You can hike the Tongariro at any time of year. Children as young as 5 have completed the crossing and it is said that the oldest hiker to reach the finish was 94.
Arguably the best time of year to plan your trip is in the spring or autumn. You can’t attempt the crossing in winter without crampons and a knowledgeable guide, and it’s unlikely you’ll avoid the crowds that pour in during the summer.
Summer temperatures vary between 5 and 35 degrees centigrade and between -5 and 10 degrees in the winter.
To check the current levels of volcanic activity visit Geonet.org.nz, the official source for geological hazard information in New Zealand.
If you plan to incorporate either of the two side tracks to the summit of Mt Ngauruhoe or Mt Tongariro, make sure you research the distance and time you can anticipate adding to your route.
How to get to the start of the route
From your base in either Ohakune, Turangi or Whakapapa Village you can book a shuttle which will collect you from your accommodation, ferry you to the start of the track and pick you up once you’ve completed the crossing.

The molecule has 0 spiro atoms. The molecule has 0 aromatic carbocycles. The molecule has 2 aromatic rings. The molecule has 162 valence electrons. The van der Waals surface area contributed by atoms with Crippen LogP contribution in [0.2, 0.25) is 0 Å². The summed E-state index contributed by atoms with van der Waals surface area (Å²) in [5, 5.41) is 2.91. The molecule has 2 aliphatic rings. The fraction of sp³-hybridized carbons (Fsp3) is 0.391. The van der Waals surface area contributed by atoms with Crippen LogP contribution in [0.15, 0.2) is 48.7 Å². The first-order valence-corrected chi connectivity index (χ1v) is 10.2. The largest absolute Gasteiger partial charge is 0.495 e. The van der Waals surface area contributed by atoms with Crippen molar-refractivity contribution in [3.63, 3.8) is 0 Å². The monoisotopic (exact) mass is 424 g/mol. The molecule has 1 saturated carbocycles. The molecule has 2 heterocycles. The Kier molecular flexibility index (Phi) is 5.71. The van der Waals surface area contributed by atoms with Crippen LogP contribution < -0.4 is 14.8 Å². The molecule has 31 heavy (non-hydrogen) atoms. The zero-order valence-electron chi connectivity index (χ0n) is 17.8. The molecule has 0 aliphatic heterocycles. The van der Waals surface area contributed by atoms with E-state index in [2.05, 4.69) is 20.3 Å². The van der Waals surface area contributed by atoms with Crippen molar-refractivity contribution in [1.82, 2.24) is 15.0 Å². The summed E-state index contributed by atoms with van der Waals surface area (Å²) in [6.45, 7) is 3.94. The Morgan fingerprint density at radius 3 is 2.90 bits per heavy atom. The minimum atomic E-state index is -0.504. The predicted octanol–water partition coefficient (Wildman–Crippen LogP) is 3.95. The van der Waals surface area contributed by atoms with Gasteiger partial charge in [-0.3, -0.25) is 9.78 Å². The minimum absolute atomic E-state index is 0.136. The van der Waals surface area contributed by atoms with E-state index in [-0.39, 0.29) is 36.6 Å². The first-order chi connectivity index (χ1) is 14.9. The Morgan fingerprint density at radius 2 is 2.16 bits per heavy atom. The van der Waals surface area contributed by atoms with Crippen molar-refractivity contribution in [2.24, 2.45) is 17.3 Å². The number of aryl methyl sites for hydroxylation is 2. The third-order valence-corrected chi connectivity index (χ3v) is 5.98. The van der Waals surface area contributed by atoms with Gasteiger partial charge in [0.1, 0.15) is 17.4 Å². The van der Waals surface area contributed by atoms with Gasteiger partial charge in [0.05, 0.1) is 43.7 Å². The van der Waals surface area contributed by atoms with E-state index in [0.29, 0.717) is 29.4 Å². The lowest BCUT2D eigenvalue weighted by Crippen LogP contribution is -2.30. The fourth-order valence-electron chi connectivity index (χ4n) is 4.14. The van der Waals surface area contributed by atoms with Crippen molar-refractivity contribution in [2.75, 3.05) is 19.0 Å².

We opted to stay in Turangi and booked a place on the Turangi Alpine Mountain Transport Service, which although did seem a little arduous as we made the rounds to every hotel and hostel in the town prior to our departure, was a hassle free way to ensure safe passage to and from the track.
One of the benefits of this kind of service is that each hiker is counted on and off the trail, eliminating concern that you and your party could be left on the trail overnight in the event you lose your way.
Don’t forget to leave details of your trip with a friend or relative and inform them once you’ve returned from the hike.
Tongariro Alpine Crossing packing list
Prior to your hike you should prepare your equipment and pack supplies.
Hiking shoes or boots are recommended but sturdy trainers will suffice. Note – We found that the scree – tiny fragments of rock – at the base of parts of the climb ruined the grip on our Vibram soles.
In your day pack you should put:
A roll of toilet paper or tissue. Pop it in a zip lock bag and keep it handy. There are long drop toilets at Mangatepopo Springs, Soda Springs and Ketetahi Hut. Take something like a metal spoon to dig a shallow hole for your excrement en route if you get caught short.